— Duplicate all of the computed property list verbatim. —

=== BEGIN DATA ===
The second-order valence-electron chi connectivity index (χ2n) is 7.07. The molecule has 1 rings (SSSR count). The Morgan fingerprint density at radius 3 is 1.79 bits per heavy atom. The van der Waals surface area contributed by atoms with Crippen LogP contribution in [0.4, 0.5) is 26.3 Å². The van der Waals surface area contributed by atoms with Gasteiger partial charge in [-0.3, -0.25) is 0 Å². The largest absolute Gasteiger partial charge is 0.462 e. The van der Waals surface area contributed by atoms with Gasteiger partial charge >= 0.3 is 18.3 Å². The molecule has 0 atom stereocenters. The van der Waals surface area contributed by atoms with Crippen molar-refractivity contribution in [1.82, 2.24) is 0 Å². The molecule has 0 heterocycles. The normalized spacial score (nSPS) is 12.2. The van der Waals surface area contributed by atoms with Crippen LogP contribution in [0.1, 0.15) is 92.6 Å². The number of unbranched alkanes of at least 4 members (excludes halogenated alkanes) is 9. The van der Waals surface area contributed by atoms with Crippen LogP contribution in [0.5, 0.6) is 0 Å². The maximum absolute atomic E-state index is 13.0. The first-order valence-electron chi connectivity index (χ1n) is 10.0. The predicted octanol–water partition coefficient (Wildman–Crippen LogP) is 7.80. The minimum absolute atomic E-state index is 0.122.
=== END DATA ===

The second-order valence-electron chi connectivity index (χ2n) is 7.07. The molecule has 1 rings (SSSR count). The Morgan fingerprint density at radius 3 is 1.79 bits per heavy atom. The van der Waals surface area contributed by atoms with Crippen LogP contribution in [0.4, 0.5) is 26.3 Å². The van der Waals surface area contributed by atoms with Gasteiger partial charge in [-0.3, -0.25) is 0 Å². The largest absolute Gasteiger partial charge is 0.462 e. The van der Waals surface area contributed by atoms with Gasteiger partial charge >= 0.3 is 18.3 Å². The molecule has 0 atom stereocenters. The van der Waals surface area contributed by atoms with Crippen molar-refractivity contribution in [1.82, 2.24) is 0 Å². The molecule has 0 heterocycles. The normalized spacial score (nSPS) is 12.2. The van der Waals surface area contributed by atoms with Crippen LogP contribution in [0.1, 0.15) is 92.6 Å². The number of unbranched alkanes of at least 4 members (excludes halogenated alkanes) is 9. The van der Waals surface area contributed by atoms with Crippen LogP contribution in [0.5, 0.6) is 0 Å². The maximum absolute atomic E-state index is 13.0. The first-order valence-electron chi connectivity index (χ1n) is 10.0. The predicted octanol–water partition coefficient (Wildman–Crippen LogP) is 7.80. The minimum absolute atomic E-state index is 0.122.